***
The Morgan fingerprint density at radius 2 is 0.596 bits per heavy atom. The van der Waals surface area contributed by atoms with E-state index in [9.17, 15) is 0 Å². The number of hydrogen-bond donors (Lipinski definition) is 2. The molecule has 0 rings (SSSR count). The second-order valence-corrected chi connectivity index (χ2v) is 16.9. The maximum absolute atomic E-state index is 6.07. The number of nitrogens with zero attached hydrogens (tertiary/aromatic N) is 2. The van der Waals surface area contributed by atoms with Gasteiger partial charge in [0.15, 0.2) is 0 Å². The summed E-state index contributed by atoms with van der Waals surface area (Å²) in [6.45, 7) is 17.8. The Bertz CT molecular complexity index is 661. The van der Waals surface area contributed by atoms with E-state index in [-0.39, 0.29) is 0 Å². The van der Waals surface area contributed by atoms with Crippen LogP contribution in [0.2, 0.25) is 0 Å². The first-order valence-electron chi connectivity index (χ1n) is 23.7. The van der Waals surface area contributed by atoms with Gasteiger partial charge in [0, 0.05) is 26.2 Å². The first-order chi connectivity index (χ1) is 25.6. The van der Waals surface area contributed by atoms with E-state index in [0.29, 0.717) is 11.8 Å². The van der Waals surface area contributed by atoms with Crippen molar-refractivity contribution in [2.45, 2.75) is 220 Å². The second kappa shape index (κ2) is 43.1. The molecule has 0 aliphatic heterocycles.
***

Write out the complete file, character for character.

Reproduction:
The Morgan fingerprint density at radius 2 is 0.596 bits per heavy atom. The van der Waals surface area contributed by atoms with E-state index in [9.17, 15) is 0 Å². The number of hydrogen-bond donors (Lipinski definition) is 2. The molecule has 0 rings (SSSR count). The second-order valence-corrected chi connectivity index (χ2v) is 16.9. The maximum absolute atomic E-state index is 6.07. The number of nitrogens with zero attached hydrogens (tertiary/aromatic N) is 2. The van der Waals surface area contributed by atoms with Gasteiger partial charge in [0.15, 0.2) is 0 Å². The summed E-state index contributed by atoms with van der Waals surface area (Å²) in [6.45, 7) is 17.8. The Bertz CT molecular complexity index is 661. The van der Waals surface area contributed by atoms with E-state index in [-0.39, 0.29) is 0 Å². The van der Waals surface area contributed by atoms with Crippen LogP contribution in [0.2, 0.25) is 0 Å². The first-order valence-electron chi connectivity index (χ1n) is 23.7. The van der Waals surface area contributed by atoms with Gasteiger partial charge in [0, 0.05) is 26.2 Å². The first-order chi connectivity index (χ1) is 25.6. The van der Waals surface area contributed by atoms with E-state index in [0.29, 0.717) is 11.8 Å². The van der Waals surface area contributed by atoms with Crippen molar-refractivity contribution in [2.45, 2.75) is 220 Å². The second kappa shape index (κ2) is 43.1. The molecule has 0 aliphatic heterocycles.